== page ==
When it came to movies in 1989, The most anticipated film of the year was Batman. The summer blockbuster earned over $411 million and became the highest-grossing movie in North America for the year. Indiana Jones and the Last Crusade was the worldwide #1 film of the year and Batman was #2.

Bobby Brown’s Don’t Be Cruel was the #1 albums of the year. Look Away by Chicago was Billboards #1 song of 1989. This is despite the fact that it never hit #1 in 89 but did top the charts in Dec of 88. The debut album of Garth Brooks was released in 1989 and Country Music was never the same again.

What were your fave TV shows, movie or music of 89?

Music

The Producers

It’s been New Wave November on our blog and social media sites this month and since today is the last day of the month, we want to go out on a high note. We will do just that by introducing you, or re-introducing some of you to a great New Wave/Power Pop band out of Atlanta, GA called The Producers.

The band released two albums on Portrait Records in the early eighties. The debut album was self-titled and was released in 1981. The follow-up, You Make the Heat came out in 82. She Sheila from that album went to #48 on the Billboard Mainstream Rock chart.

Although the band never hit the top 40, they did have success on an upstart cable channel that also premiered in 1981. Music videos for She Sheila, What’s He Got and a few other songs got airtime on MTV in the very early days of that station. They also appeared on MTV’s New Year’s Rockin Eve in 1982.

The band was dropped from Portrait Records after the second album. They released a third album on an indie label but was back to the major leagues with MCA for their fourth album, Coelacanth. Before that album was released, the band was let go from MCA as part of a label purge in 1989.

The Producers “retired” in 1991, but they still get back together for shows every once in a while. If they come to your town, check them out for sure. They were a band that created great music and every New Wave and Power Pop fan should know who they are and know their music. Take a few minutes and watch the videos below and we think you will agree with us!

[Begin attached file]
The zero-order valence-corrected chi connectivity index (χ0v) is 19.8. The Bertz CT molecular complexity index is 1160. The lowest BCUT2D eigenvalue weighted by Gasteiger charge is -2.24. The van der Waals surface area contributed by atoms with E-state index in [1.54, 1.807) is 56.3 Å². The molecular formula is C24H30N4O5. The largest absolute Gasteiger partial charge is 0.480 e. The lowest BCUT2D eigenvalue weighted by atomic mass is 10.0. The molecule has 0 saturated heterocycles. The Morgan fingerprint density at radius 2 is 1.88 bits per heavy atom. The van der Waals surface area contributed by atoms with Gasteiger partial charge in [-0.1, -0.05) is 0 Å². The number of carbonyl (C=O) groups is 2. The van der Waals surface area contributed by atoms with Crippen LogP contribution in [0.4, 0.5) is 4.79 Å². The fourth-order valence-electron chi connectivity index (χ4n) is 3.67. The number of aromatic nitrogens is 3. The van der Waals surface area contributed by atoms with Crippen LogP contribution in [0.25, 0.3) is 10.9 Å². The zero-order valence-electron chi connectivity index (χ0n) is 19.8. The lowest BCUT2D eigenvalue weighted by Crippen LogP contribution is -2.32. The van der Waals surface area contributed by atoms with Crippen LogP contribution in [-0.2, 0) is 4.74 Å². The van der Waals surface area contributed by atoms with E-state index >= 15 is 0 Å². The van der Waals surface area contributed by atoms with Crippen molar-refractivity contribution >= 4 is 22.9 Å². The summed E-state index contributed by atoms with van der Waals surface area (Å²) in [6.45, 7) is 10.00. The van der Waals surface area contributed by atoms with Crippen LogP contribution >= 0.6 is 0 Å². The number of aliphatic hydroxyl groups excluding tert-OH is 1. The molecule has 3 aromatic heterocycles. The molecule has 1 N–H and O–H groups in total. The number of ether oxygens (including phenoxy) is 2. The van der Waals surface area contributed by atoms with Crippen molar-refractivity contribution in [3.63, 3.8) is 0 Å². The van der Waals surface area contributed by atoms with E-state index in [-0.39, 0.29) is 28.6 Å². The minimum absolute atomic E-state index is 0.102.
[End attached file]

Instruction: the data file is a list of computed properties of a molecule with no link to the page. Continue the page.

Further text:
Music, TV

New Wave Theater

In June of 1981, a few months before the premiere of MTV, The USA Network started airing a late-night weekend variety show called Night Flight. The show featured music videos, cult and B movies, music-themed documentaries, animation, stand up comedy and a program that is now somewhat legendary among the early shows of cable, New Wave Theater.

Originally airing on KSCI in Los Angeles, the show featured LA-based New Wave, Punk and underground bands and artists. Well known acts such as X, The Blasters, Fear, The Circle Jerks, 45 Grave, and The Dead Kennedys appeared on the show. It was hosted by musician and songwriter Peter Ivers.

New Wave Theater usually aired during the last hour block of Night Flight. With that late time slot, Iver’s offbeat monologues, and the public access look about the program, you truly did get a feeling that this was underground television being piped into homes all across the nation via this new thing called cable tv. It truly brought the LA alternative scene to folks who previously could only read about it in music magazines.

Sadly the show came to an end with the death of Peter Ivers. He was found bludgeoned to death in his apartment on March 3, 1983. The case remains unsolved to this day.

New Wave Theater lives on at the Night Flight plus website: https://www.nightflightplus.com/

Music

THE CARS (1978)